To get an idea of the rich cultures of Polynesia and how they intermingle with each other, we recommend a visit to the Polynesian Cultural Center in Laie, Oahu. Guests can see fire dancing, try their hand at craft making, taste traditional foods and watch larger-than-life performance pieces that celebrate the vibrant cultures of Polynesia.
Humpback season is upon us! Each year from November through May, humpback whales, or kohola, migrate to the warmer waters of Hawaii, spurring locals and tourists to the water’s edge in an attempt to spot these magnificent creatures.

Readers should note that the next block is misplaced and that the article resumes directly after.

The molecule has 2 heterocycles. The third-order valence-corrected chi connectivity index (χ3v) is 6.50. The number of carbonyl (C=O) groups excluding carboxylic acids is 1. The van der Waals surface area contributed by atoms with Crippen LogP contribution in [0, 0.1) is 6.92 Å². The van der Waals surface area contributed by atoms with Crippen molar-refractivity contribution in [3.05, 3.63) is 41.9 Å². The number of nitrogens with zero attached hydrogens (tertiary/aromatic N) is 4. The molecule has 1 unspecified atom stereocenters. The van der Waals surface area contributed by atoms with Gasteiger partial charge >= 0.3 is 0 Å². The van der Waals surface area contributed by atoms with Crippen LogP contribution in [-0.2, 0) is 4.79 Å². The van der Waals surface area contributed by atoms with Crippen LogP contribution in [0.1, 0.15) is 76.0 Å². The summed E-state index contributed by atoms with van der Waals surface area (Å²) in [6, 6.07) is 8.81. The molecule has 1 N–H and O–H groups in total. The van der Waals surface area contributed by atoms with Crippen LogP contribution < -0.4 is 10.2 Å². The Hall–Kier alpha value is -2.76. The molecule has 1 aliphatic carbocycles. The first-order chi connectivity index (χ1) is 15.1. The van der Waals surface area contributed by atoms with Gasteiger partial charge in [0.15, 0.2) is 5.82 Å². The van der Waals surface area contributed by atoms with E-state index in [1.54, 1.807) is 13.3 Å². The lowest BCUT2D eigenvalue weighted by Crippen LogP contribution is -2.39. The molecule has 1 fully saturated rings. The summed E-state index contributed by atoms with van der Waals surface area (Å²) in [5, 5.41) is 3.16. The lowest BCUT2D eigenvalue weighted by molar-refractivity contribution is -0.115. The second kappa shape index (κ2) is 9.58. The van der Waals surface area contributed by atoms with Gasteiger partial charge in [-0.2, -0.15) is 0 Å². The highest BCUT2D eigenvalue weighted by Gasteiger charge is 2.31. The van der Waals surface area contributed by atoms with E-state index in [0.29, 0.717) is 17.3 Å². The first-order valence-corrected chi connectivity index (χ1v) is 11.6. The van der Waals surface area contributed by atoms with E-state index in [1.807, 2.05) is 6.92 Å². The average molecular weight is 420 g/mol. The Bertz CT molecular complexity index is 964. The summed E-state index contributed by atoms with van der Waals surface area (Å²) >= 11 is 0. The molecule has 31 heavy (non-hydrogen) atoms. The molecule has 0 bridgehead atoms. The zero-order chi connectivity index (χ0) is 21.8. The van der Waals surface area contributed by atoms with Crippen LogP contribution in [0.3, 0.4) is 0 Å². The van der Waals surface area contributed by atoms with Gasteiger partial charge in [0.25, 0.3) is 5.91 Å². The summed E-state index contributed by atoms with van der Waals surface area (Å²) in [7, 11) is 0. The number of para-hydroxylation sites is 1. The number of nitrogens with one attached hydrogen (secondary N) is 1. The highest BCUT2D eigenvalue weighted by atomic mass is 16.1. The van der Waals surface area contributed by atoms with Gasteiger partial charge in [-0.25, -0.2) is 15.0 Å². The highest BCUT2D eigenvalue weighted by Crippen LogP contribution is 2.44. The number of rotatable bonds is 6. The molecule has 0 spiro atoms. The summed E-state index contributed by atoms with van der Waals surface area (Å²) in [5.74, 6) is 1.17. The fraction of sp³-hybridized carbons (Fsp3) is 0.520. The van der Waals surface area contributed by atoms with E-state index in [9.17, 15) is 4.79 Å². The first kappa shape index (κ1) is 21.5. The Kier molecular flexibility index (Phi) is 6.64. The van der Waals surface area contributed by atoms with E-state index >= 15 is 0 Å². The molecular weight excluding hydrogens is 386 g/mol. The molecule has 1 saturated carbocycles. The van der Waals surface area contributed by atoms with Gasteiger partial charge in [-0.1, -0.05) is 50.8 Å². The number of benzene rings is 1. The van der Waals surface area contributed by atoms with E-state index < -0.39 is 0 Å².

Want a slice of the island’s “Pineapple Experience”? Make sure to visit the famous Dole Plantation during your stay in Oahu. It’s just a 40-minute ride from Waikiki and one of the island’s major attractions. Here’s five reasons you don’t want to miss out on the Dole Plantation.
Usually consumed in paper cones, shave ice is finely cut to have the consistency of snow, which absorbs the syrup – so there’s no need for a straw. With origins from Japan, shave ice, or “kakigori,” preceded refrigeration, made with ice hauled down from mountaintops and consumed by the elite. It was brought to the islands of Hawaii in the late 1800s by Japanese immigrants who came to Hawaii to work on sugar plantations.